Craig Douglas McCracken (born March 31, 1971) is an American animator, responsible for the Cartoon Network cartoons, The Powerpuff Girls, as well as Foster's Home for Imaginary Friends. Born in Charleroi, Pennsylvania his family moved to Whitter, California after McCracken's father died when he was seven. He went to the California Institute of Arts, where he formed a strong friendship with Genndy Tartakovsky and Rob Renzetti (My Life as a Teenage Robot). The friendship is evident in the cooperation between series. After graduating he got his start on 2 Stupid Dogs. He created a cartoon called "Whoopass Stew," and the idea eventually became The Powerpuff Girls.
There was also a short lived project on Cartoon Network he and Rob Renzetti created called Cartoonstitute, which was supposed to be a successor to the What A Cartoon! Show on TV, but it got put quietly on CN's video service instead. He left Cartoon Network in 2009, and later worked on Wander over Yonder, which got picked up by the Disney Channel and premiered on September 13, 2013. That show was canceled after two seasons due to Executive Meddling, a first for McCracken (He left after the fourth season of Powerpuff Girls which carried on without him for two more seasons. But was allowed to do a special which closed out the original run of the show, and he voluntarily ended Foster's... after six seasons). He is currently producing a show named, Kid Cosmic for Netflix, to premiere in 2020.
He is married to fellow animator Lauren Faust. The two met when she joined the writing staff of Powerpuff Girls in season three and have since collaborated on all of his subsequent shows. They presently have one daughter together.
Notable works include:
- No Neck Joe - his 1st year student film
- Whoopass Stew - his 2nd year student film, starring the prototype versions of The Powerpuff Girls
- 2 Stupid Dogs - Art director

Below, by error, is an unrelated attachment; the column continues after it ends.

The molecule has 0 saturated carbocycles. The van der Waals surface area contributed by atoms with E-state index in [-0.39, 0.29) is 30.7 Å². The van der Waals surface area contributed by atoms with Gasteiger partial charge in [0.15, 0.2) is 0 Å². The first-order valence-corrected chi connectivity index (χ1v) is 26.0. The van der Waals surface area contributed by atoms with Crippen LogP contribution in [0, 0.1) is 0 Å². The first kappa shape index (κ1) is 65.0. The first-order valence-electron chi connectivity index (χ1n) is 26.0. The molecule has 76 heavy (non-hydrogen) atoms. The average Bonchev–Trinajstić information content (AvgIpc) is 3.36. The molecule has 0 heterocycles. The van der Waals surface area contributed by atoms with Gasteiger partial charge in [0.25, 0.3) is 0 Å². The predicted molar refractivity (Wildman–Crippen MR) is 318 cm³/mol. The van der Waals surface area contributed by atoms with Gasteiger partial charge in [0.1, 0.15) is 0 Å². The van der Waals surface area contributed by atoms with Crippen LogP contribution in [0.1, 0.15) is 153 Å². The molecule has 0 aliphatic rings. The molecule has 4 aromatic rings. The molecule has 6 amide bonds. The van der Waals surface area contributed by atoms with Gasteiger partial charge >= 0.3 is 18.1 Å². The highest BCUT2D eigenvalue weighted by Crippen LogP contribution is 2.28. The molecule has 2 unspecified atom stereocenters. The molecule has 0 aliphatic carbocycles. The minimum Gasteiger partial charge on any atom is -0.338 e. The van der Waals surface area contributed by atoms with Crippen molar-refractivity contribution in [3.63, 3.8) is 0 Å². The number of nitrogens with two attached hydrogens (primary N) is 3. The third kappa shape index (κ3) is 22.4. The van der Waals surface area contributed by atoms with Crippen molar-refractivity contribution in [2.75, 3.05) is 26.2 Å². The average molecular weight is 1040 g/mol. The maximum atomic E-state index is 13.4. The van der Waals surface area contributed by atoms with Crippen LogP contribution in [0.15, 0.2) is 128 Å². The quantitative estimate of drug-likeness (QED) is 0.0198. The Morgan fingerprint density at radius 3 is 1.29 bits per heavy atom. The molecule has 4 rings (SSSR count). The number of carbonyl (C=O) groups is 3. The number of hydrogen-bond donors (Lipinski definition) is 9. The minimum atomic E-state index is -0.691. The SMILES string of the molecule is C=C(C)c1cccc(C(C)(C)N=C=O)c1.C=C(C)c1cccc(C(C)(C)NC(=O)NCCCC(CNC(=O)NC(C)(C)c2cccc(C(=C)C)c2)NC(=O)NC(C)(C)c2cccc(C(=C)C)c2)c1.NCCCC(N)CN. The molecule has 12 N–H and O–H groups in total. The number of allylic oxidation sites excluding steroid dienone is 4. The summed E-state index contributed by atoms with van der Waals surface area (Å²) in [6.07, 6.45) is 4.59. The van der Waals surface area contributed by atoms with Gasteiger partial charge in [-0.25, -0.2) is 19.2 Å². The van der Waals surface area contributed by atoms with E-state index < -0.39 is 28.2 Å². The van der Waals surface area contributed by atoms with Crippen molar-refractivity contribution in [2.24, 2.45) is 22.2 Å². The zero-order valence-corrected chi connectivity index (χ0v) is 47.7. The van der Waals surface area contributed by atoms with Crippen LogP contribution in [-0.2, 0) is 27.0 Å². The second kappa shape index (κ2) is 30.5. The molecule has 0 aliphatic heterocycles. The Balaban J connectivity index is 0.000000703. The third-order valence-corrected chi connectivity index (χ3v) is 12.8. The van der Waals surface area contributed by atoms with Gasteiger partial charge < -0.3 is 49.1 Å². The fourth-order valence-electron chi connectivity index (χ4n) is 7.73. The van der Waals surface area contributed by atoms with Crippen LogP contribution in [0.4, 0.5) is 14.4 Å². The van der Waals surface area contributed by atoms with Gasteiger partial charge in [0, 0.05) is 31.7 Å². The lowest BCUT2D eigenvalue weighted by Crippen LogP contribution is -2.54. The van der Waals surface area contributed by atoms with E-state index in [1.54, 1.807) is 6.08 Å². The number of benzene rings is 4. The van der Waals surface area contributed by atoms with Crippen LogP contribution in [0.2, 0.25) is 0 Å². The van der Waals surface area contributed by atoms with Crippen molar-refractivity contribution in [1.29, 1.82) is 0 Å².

- Dexter's Laboratory - Art director, writer, storyboard artist and director
- The Powerpuff Girls note
- Foster's Home for Imaginary Friends
- Wander over Yonder. His first series to be produced for a company outside of Cartoon Network, and to date, his only series to be canceled rather than willingly ended.
- Kid Cosmic, produced by Netflix.
Craig McCracken and his works provide examples of:
- The '60s: He missed the decade by a year but a lot of his works are heavily influenced by it.
- Art Evolution: While his personal drawing style hasn't changed much over the years, his preferred animation techniques have. Foster's... saw him move from traditional hand-drawn animation to 2D computer animation, which allowed for more fluid character animation on a TV budget and better complimented his draftsmanship (by his own admission, he's a better designer than he is an animator). Wander over Yonder continued the technique, but switched from Flash to the more reliable ToonBoom.
- Animesque: The Powerpuff Girls was basically this mixed with heavy UPA/Hanna-Barbera influence.
- Author Appeal: Star Wars and Japanese animation are frequently referenced in his work.
- Author Avatar: Mac from Foster's is unintentionally a bit based on himself as a kid. He eventually rolled with it.
- Getting Crap Past the Radar: Like fellow Hanna-Barbera producer Genndy Tartakovsky, he enjoys this trope. The Radar entry of The Powerpuff Girls page is an excellent example.
- No Hugging, No Kissing: Seems to prefer this rule in his cartoons and also seems to dislike when his shows' fanbase gets too into Shipping.
- No-Neck Chump: His first student film, No Neck Joe, was nothing but what he considered to be "the lamest, stupidest jokes you could make about not having a neck."
- The Noseless: Rather common in his cartoons (The Powerpuff Girls, Bloo, Wilt, Wander . . . )
- Sliding Scale of Idealism vs. Cynicism: Mostly middling, but heavily towards the idealistic end, albeit with a heavy dose of Black Comedy to balance it out. Wander over Yonder was even described as being "love versus hate."
- Thick-Line Animation: His Signature Style. Both The Powerpuff Girls and Wander Over Yonder used this. It's inverted with Fosters which is done in a mostly lineless style.
- Wild Hair: Most often portrayed with very curly hair.